Connective tissues surrounding joints (such as joint capsule, tendons, ligaments, skin, and adhesions) are viscoelastic, and often shorten in response to trauma, surgery, disease, and prolonged immobilization, resulting in loss of joint ROM. Stress Relaxation and Low-load Stretch are fundamental and well proven treatment techniques used to permanently lengthen shortened connective tissues.
What is Static Progressive Stretch?
Static Progressive Stretch - or SPS - utilizes the application of Stress Relaxation loading in a series of positional (displacement) changes. Stress Relaxation applies a stretching load to a viscoelastic material (connective tissue) to reach the displacement of a desired resistance. That displacement is held constant, so over time the connective tissue in a joint stretches and resistive loads drop (laxity). We then advance to a new point of resistance to eliminate the laxity. Once desired resistance is achieved, the new displacement is held constant until resistive load drops again. “Static Progressive Stretch” – SPS is this series of progressive repositioning against resistance. SPS mimics forces a therapist employs while manually stretching a joint. SPS is a highly efficient stretching force as shown in numerous published peer reviewed clinical studies.
What is Stress Relaxation and Low-load Stretch?
Stress Relaxation and Low-load Stretch is defined as the reduction of forces over time in a material that is stretched and held at a constant length. This is the very same force load that forms the basis for manual physical therapy stretching techniques and the decades-old turnbuckle orthotic correction techniques.
Stress Relaxation and Low-load Stretch is the use of inelastic components – such as static line, turnbuckles, screws, and gears – to apply stress relaxation loading, the use of low intensity force to position a joint at its end range and to hold joint tissues at their maximal therapeutic length. As tissues lengthen in response to the applied stress, the splint is adjusted to position the joint tissues at their new maximal therapeutic length. This process is repeated several times during a treatment session, and sessions are performed daily to achieve steady increases in joint ROM. The biologic basis of using stress relaxation and low-load stretch to increase joint ROM lies in the evidence – supported biomechanical principle that low load prolonged stress applied at end range will remodel and lengthen shortened tissue.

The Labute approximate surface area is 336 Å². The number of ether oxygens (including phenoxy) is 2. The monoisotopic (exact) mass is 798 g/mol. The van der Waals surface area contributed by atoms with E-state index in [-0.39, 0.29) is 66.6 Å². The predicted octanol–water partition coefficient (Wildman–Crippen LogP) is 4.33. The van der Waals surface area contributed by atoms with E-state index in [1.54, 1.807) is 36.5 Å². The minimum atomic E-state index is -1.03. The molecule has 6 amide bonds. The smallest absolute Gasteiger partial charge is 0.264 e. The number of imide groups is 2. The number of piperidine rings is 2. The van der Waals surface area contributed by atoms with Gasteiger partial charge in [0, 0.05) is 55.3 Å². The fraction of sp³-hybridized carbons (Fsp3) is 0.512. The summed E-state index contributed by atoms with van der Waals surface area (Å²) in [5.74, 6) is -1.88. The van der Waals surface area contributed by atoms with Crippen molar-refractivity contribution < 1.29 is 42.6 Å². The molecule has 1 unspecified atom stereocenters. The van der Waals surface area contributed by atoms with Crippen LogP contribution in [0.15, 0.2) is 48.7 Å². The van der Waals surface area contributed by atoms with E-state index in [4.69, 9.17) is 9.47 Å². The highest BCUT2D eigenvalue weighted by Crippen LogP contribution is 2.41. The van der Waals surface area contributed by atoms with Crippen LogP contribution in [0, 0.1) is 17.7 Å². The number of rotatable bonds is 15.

Devices such as the JAS brand allow stress relaxation and low-load stretch to be delivered in the home setting outside of the therapy clinic. They are most often used as an adjunct to therapy when adequate ROM gains are not being achieved with a standard course of therapy and home exercise.
Multiple research studies have shown that the earlier adjunctive stress relaxation and low-load stretch therapy is initiated, the greater are the total gains in joint ROM.
Published research proves that stress relaxation and low-load stretch achieves permanent soft tissue elongation faster than creep/dynamic splinting. The recommended JAS protocol of three 30-minute sessions per day has been clinically proven to achieve steady and permanent gains in joint ROM.
See the Research section for a listing of clinical studies.